Gonzalez, who indicated she has co-starred in each play she has written, is a fourth year Ph.D. student focusing on playwriting and arts administration. A New Jersey native, she studied at Spelman College in Atlanta for her undergraduate degree, then earned a Master of Fine Arts in acting from the Actor’s Studio Drama School in New York City. She returned to Spelman College as a professor, teaching there four years before enrolling at Texas Tech to pursue her Ph.D.

Her latest drama, “Black Girl, Interrupted,” is inspired by true events. In 2005, Pvt. First Class LaVena Johnson died while serving her country in Iraq. Her death was ruled a suicide by the Department of Defense – yet autopsy reports revealed injuries that led to allegations of rape, murder and a coverup.

Presently, her death still is listed as a suicide.

The play is a fictionalized version of this event. In her original theatrical treatment, tough and dedicated New York Times reporter Riley Jones, portrayed by playwright Gonzalez, is investigating the story of Sasha Green (played by Laureen Kirachu), a soldier whose brutal death has been covered up by the military.

As Riley nears a disturbing truth, she must face her personal demons and question her own motives for telling Sasha’s story – and also confront her own painful past. That includes her fraught relationship with her soon-to-be ex-husband, and the price she paid to pursue justice.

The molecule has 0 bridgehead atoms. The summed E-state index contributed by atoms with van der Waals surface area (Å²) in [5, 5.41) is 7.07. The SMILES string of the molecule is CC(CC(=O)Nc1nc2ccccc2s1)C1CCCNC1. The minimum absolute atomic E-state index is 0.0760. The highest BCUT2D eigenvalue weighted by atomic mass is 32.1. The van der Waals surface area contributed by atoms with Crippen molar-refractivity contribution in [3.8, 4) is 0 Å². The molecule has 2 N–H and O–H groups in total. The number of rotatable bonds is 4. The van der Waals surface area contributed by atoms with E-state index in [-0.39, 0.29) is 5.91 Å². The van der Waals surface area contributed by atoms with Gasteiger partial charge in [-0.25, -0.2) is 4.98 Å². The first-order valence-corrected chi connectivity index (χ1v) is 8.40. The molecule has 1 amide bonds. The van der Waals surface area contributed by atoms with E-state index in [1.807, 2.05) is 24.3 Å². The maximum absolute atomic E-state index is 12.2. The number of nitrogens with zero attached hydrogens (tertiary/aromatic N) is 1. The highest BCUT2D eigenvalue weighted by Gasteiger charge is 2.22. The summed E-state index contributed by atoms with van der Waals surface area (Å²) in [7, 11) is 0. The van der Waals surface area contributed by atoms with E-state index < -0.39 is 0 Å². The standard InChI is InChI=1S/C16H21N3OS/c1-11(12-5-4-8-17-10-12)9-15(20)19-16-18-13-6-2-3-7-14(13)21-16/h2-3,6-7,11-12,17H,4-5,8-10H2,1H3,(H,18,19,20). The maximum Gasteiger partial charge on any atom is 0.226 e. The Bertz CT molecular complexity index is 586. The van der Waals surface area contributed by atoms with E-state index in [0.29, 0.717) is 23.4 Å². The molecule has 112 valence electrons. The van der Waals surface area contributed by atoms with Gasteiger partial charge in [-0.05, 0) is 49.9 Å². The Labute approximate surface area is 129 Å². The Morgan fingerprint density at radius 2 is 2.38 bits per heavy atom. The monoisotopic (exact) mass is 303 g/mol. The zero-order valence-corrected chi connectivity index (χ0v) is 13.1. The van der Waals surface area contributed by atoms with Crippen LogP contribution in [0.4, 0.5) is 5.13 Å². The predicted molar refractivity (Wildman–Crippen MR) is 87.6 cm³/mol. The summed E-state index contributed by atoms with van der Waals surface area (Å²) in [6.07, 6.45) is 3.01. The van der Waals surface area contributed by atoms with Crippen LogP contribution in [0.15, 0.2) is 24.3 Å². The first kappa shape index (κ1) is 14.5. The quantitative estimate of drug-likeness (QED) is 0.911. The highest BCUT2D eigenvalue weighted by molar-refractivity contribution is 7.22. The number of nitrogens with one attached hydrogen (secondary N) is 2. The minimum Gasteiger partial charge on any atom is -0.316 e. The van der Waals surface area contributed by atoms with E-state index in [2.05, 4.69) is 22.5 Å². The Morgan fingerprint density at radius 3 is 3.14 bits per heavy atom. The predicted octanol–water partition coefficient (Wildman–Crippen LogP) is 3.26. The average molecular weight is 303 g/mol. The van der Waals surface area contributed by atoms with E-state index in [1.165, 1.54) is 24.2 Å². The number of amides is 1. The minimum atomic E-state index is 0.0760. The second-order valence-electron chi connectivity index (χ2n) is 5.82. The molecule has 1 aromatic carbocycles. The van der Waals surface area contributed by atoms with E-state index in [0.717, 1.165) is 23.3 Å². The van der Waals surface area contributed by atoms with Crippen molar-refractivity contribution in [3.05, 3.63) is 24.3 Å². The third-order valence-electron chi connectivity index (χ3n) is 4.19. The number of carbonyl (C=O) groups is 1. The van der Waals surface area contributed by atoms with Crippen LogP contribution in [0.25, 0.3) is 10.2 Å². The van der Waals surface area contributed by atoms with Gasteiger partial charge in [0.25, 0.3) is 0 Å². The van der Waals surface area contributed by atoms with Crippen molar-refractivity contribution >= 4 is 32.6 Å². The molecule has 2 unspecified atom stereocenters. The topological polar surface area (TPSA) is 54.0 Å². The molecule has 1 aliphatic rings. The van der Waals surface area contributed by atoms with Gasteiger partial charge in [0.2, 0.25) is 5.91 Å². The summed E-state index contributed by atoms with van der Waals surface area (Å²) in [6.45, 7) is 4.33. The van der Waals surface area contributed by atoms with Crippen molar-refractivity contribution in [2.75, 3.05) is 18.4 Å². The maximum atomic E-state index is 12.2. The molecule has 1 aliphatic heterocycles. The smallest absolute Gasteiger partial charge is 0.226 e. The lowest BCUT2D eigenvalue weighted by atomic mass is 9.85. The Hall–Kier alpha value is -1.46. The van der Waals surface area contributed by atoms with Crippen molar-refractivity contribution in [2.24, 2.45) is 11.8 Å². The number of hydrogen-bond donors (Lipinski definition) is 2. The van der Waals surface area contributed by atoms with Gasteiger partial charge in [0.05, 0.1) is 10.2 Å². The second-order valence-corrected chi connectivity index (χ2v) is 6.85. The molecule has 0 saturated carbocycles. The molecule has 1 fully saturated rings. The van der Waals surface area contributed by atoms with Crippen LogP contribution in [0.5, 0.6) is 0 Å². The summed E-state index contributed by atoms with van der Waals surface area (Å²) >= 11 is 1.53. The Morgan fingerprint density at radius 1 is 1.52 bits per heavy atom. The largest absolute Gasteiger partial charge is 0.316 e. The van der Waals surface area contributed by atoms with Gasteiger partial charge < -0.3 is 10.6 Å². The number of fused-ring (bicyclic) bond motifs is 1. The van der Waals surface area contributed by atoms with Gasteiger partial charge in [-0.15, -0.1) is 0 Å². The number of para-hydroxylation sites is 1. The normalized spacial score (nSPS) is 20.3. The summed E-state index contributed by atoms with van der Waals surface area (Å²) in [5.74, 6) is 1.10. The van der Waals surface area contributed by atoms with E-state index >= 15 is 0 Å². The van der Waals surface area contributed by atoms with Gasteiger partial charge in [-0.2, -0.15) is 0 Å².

“The play deals with many uncomfortable topics, including race, gender and violence. As a playwright of color, it is important that I never shy away from addressing how these issues not only affect communities of color, but our society as a whole. I want to try to understand why some stories garner attention and outrage, while others fall to the wayside – and for this story in particular, what it means when we say justice for all,” the playwright told Cory Norman, Tech School of Theatre and Dance director of marketing and communications,

Having previously encountered casting barriers, Gonzalez also shared, “While at The Actor’s Studio, Bob Lupone suggested I write my own performance thesis, which had not been done before in that program. Since then, I’ve felt like that’s what I needed to do: to show what actors of different colors, sizes and ages can do. Mainly to leave something behind for other actors of color, black actors in particular. Something where they are not relegated to being servants or stereotypes. I like to write about real people and situations.”

Gonzalez also finds it rewarding to act in plays she has written.

“It is important to let other people come in and do their work on it. It’s rewarding to me. … We are all relating to it in different ways. It’s just a beautiful experience to trust other people with the work and see what they reveal and discover, which adds to the world that I created,” she said.